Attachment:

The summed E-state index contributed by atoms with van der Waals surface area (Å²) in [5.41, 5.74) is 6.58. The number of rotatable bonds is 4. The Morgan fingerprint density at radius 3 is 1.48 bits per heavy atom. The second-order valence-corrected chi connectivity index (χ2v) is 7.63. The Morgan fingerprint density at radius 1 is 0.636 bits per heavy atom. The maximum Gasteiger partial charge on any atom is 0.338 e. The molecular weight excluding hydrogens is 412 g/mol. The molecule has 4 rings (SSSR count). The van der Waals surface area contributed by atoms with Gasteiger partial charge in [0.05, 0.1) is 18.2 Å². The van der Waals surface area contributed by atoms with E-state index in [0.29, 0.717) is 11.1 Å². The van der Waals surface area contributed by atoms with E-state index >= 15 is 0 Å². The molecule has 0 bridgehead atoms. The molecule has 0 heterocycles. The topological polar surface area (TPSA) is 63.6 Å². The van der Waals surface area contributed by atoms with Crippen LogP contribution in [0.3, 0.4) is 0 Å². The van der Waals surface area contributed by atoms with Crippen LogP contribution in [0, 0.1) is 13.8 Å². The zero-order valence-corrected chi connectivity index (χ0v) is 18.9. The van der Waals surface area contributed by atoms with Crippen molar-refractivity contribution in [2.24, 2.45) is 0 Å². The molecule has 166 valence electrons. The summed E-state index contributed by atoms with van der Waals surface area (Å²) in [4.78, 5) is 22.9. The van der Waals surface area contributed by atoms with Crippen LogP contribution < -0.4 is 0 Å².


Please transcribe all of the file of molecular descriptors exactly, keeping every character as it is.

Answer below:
The summed E-state index contributed by atoms with van der Waals surface area (Å²) in [5.41, 5.74) is 6.58. The number of rotatable bonds is 4. The Morgan fingerprint density at radius 3 is 1.48 bits per heavy atom. The second-order valence-corrected chi connectivity index (χ2v) is 7.63. The Morgan fingerprint density at radius 1 is 0.636 bits per heavy atom. The maximum Gasteiger partial charge on any atom is 0.338 e. The molecular weight excluding hydrogens is 412 g/mol. The molecule has 4 rings (SSSR count). The van der Waals surface area contributed by atoms with Gasteiger partial charge in [0.05, 0.1) is 18.2 Å². The van der Waals surface area contributed by atoms with E-state index in [0.29, 0.717) is 11.1 Å². The van der Waals surface area contributed by atoms with E-state index >= 15 is 0 Å². The molecule has 0 bridgehead atoms. The molecule has 0 heterocycles. The topological polar surface area (TPSA) is 63.6 Å². The van der Waals surface area contributed by atoms with Crippen LogP contribution in [0.3, 0.4) is 0 Å². The van der Waals surface area contributed by atoms with Crippen LogP contribution in [0, 0.1) is 13.8 Å². The zero-order valence-corrected chi connectivity index (χ0v) is 18.9. The van der Waals surface area contributed by atoms with Crippen molar-refractivity contribution in [2.24, 2.45) is 0 Å². The molecule has 166 valence electrons. The summed E-state index contributed by atoms with van der Waals surface area (Å²) in [4.78, 5) is 22.9. The van der Waals surface area contributed by atoms with Crippen LogP contribution < -0.4 is 0 Å².